Week in Review: Free at last

Andy Matthews

Every week, NPRI President Andy Matthews writes a column for NPRI's week-in-review email. If you are not getting our emails, which contain our latest commentaries and news stories, you can sign up here to receive them.

Free at last

Imagine if along with the deductions for taxes, social security and unemployment on your paycheck was a deduction to support a set of political and social causes you vehemently oppose.

Worse yet, imagine that the group taking money from your paycheck was telling people far and wide that you support the very causes you know cause harm to yourself, other taxpayers and the economy.

For workers like Rebecca Friedrichs, who works in a state without right-to-work protections, this isn’t some imaginary scenario. It’s life.

On Tuesday, as part of National Employee Freedom Week, Rebecca told her story while sitting alongside NPRI’s Executive Vice President, Victor Joecks. They participated in a panel discussion on employee freedom hosted in Washington, D.C., by the Heritage Foundation, with C-SPAN covering the event.

Rebecca described how it felt when some of the money she earned as a California teacher was put toward causes and political candidates she opposes. And she talked about the bullying and intimidation that employees experience when they dare challenge the status quo.

“We literally felt like little children being bullied on a playground,” Rebecca said of the treatment she and others received after questioning the union’s use of members’ dues for political causes.

Unfortunately, Rebecca’s story is far from unique — versions of it play out in every state. Earlier this year, Nevada Journal reported on threats and intimidation by the Culinary Union, and a new poll released by NEFW finds that over 28 percent of union members said they would leave their union if they could do so without penalty.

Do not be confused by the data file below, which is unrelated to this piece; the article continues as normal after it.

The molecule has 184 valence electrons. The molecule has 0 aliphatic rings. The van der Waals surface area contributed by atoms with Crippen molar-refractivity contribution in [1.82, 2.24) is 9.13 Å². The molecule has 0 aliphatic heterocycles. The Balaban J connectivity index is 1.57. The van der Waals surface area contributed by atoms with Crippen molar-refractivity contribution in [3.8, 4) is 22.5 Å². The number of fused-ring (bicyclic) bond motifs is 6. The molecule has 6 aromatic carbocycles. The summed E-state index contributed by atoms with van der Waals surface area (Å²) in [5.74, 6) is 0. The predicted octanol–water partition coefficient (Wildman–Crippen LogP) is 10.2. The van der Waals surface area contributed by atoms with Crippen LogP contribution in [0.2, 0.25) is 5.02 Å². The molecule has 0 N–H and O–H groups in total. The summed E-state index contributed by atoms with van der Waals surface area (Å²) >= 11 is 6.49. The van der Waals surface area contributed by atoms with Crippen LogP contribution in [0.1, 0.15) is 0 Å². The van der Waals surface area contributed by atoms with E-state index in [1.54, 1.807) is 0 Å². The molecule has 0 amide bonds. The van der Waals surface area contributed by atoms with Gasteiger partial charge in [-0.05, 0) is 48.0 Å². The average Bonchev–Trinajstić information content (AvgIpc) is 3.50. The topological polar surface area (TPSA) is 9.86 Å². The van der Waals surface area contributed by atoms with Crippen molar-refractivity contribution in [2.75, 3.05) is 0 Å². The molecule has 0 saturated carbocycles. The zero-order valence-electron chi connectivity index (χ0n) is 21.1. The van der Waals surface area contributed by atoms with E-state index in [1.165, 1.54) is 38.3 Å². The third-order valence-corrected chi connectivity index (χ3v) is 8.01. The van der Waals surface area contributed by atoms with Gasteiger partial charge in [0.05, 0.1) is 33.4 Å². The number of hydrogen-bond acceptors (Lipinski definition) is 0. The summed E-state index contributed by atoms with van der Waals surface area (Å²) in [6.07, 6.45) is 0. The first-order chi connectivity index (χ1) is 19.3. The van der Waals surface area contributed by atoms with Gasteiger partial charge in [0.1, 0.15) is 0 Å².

That’s why National Employee Freedom Week, when groups across the country highlight employees’ ability to opt-out of union membership, is so important. This week, NPRI led the way in shining light on the stories of people like Rebecca, who’s receiving an agency-fee rebate for her union’s political spending. We let union members know they have options when it comes to union membership, even in non-right-to-work states like California, Illinois and New Jersey.

Earlier this week, I told you about the growth of NEFW, which NPRI started last year in conjunction with the Association of American Educators. Since I last wrote to you, the campaign has generated even more coverage across the nation and from major media outlets.

In addition to the Wall Street Journal and Politico articles I mentioned Monday, National Employee Freedom Week was featured by The Washington Examiner, The Washington Times, The Daily Caller, Townhall, Bloomberg Businessweek, The Orange County Register, The Ben Shapiro Show and numerous other major outlets in various states.

Thanks to this media attention, countless union members now know they have the right to break free from unions that build themselves up by tearing dissenting members down.

Do you know what else is encouraging? Earlier this week, we shared with you the results of a poll that found 82.8 percent of Nevadans support allowing union members, without force or penalty, to leave their union if they want to.

But that’s not only true in Nevada. Across the country, 82.9 percent of Americans expressed support for this principle, usually called right-to-work.

And even in non-right-to-work Minnesota (where I was vacationing this week, by the way), 83.44 percent of those polled expressed their support for this principle.

All across the country, we have union members wanting to leave their unions; widespread public support for their ability to do so; and, now, National Employee Freedom Week — which is dedicated to empowering those workers to do exactly that.

Thanks for reading, and have a great weekend.

Andy Matthews
NPRI President

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